Facebook Twitter


silver-linings-playbookBradley Cooper’s continued push to distance himself form his most famous character, the slime-ball Phil of “The Hangover” fame, continues with “Silver Linings Playbook,” a David O. Russell film that pioneers the genre of mental illness rom com.

Cooper is Pat Solitano a separated substitute teacher, jailed for beating his wife’s boyfriend half to death. Now his wedding song, “My Cherie Amour,” sends him into rages and he has severe control issues. After eight months being institutionalized he’s released into the reluctant care of his parents (Robert De Niro and Jacki Weaver). His recovery is slowed by a fixation on his ex-wife, but helped along by a kindred spirit, Tiffany (Jennifer Lawrence) a troubled widow who needs Pat’s help to win a dance competition.

Cooper stretches here, displaying his well-honed comedic skills but tempering the jokes with some serious dramatic chops. He desperate to rebuild his life and Cooper shows us how he slowly gets the building blocks in order to achieve his goal. It’s nice work that turns on a dime from manic to awkward to disheartened, often in the same scene.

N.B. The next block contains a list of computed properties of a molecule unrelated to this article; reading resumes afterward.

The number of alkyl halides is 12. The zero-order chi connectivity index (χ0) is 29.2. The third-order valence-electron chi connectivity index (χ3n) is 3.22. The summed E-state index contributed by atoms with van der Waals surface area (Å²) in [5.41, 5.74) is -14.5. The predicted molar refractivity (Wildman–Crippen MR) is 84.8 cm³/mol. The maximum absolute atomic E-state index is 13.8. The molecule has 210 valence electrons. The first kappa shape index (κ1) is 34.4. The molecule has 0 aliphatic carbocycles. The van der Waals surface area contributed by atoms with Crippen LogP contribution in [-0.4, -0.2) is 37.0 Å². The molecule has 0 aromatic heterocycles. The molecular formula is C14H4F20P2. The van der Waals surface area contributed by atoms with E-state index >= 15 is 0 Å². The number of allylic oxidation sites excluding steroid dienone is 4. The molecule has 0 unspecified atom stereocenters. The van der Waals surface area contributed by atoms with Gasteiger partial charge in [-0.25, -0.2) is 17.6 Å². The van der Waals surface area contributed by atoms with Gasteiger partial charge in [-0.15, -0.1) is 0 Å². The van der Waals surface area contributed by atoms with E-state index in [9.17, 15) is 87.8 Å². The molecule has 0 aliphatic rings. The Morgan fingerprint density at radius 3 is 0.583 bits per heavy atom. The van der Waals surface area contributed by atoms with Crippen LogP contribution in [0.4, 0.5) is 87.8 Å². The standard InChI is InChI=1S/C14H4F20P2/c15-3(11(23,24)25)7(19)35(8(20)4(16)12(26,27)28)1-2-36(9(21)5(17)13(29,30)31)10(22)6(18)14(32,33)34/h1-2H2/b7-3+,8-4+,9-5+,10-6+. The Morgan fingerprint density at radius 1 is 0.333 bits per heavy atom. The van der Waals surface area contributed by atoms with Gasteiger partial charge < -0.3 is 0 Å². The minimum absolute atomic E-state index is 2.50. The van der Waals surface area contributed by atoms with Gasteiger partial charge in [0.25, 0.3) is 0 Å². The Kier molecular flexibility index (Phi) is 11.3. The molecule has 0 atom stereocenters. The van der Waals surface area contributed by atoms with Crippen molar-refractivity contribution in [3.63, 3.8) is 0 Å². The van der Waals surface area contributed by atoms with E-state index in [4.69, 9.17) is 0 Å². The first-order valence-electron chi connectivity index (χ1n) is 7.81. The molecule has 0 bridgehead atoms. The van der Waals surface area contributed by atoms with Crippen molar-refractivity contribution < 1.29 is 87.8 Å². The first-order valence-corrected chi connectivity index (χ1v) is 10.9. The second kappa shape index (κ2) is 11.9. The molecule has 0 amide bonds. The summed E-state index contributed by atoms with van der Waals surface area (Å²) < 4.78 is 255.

Director David O Russell (“The Fighter,” “Three Kings”) visually echoes Pat’s various states, using the camera and zooms and fast cuts to give us an idea of the mental state of the main character.

Vying for attention are Lawrence and De Niro. Lawrence brings considerable charm and chops to Tiffany. Her understanding, but slightly icy stare as Pat meets her for the first time with the greeting, “You look nice. How’d Tom die?” is skilled, subtle and effective.

Ditto De Niro, except for the subtle part. He hands in a broad performance as a father who couldn’t ever relate to his son. Their relationship is based on a mutual love for the Eagles football team and dad’s belief that Pat provides some sort of mojo for the team during the playoffs.

So, good performances all round, but the last half is marred by too much repetitious dialogue—arguments that go nowhere—and football superstition that leads the story far afield from where it began.

Mental illness is a complicated subject that the film doesn’t exactly treat lightly. Instead “Silver Linings Playbook” uses it as a plot device

Comments are closed.